A NINTH explosion has been reported today in the Sri Lankan capital of Colombo, just 24 hours after the city was devastated by suicide bombers.
Churches and hotels were blown up in a series of horrifying terror attacks yesterday – killing 290 tourists and worshippers.
A van parked near one of the churches that was bombed on Easter Sunday exploded, but no injuries have been reported.
Cops inspected it today after people reported it had been parked near St. Anthony’s Shrine since Sunday.
They discovered three bombs which they tried to defuse – instead, the bombs detonated, sending pedestrians fleeing in panic.
A series of bombings yesterday killed almost 300 people, including at least 27 foreigners – about 500 others were wounded in the blasts.
Officials said 24 suspects are in custody for questioning.
Sri Lankan authorities said today they found 87 bomb detonators at a bus station in the capital.
National Thowheed Jamath has been named as the group responsible for the atrocity, which saw seven suicide bombers destroy churches and hotels.
Worshippers were attacked at St Anthony’s Shrine, a Catholic Church in Kochchikade, Colombo, St Sebastian’s Church in Negombo, a majority Catholic town north of Colombo, and at Zion Church in the eastern town of Batticaloa.
And three hotels – the luxury Shangri-La Hotel, Cinnamon Grand and The Kingsbury Colombo – were targeted in the devastating attacks.
Yesterday it emerged Sri Lanka’s police chief reportedly warned of suicide bombers planning to hit “prominent churches” 10 days before the large-scale attack.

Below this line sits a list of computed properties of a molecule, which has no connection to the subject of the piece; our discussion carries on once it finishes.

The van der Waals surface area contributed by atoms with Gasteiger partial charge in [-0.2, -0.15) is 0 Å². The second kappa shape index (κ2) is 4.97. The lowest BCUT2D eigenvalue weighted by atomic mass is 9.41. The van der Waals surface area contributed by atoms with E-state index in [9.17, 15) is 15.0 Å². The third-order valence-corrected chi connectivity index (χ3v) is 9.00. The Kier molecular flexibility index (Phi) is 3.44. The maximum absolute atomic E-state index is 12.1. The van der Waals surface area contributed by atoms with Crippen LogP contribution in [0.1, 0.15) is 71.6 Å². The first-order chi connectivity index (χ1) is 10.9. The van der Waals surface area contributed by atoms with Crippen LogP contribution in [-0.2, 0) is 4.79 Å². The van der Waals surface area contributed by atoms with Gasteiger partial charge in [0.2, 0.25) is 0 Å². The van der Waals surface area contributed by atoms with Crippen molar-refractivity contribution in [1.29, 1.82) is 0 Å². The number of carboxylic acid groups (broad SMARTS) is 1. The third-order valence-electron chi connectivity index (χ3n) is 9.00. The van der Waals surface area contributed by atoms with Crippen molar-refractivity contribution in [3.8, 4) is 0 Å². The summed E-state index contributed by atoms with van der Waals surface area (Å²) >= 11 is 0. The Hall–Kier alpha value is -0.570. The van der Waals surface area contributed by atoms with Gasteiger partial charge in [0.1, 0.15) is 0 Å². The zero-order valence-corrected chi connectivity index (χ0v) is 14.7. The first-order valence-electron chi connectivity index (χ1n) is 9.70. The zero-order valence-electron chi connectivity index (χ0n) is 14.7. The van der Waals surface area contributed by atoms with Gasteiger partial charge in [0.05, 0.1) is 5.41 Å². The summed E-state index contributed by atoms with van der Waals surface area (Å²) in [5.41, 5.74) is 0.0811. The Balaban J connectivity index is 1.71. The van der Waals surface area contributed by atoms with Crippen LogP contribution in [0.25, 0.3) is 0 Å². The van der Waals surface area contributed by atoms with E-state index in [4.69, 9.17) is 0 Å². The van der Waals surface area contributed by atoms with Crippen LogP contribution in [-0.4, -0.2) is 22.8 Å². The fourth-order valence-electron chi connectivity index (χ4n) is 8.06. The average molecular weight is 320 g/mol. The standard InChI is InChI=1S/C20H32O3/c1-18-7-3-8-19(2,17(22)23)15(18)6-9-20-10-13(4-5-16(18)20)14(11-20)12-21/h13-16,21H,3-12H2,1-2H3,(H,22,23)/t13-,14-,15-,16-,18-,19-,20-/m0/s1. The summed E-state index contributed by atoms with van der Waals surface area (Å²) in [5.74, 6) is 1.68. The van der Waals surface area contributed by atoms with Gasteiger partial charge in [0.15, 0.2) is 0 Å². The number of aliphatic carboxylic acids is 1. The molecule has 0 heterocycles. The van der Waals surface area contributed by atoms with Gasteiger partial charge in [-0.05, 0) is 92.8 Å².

Documents show cops were told of possible plans to hit religious hubs, before worshippers were killed during Easter mass yesterday.
Today the government admitted failures in an apology to the 290 dead, and near 500 injured, after being alerted to threats on April 4.
ISIS supported have boasted that the series of terror attacks were revenge for the New Zealand mosque massacre and the US-backed military campaign in Syria.
Terror expert Rita Katz said ISIS media channels are “posting rampantly” about the explosions and praying “may Allah accept” the attackers.
British lawyer Anita Nicholson, 42, and her son Alex, 11, were among the eight Brits killed in coordinated terror assaults at churches and hotels in Colombo yesterday.
Dr Julian Emmanuel, 48, an NHS doctor from Surrey, his wife Maria, 39, and their young children Jasintha and Neethan were staying at the Cinnamon Grand when they were woken by the blast.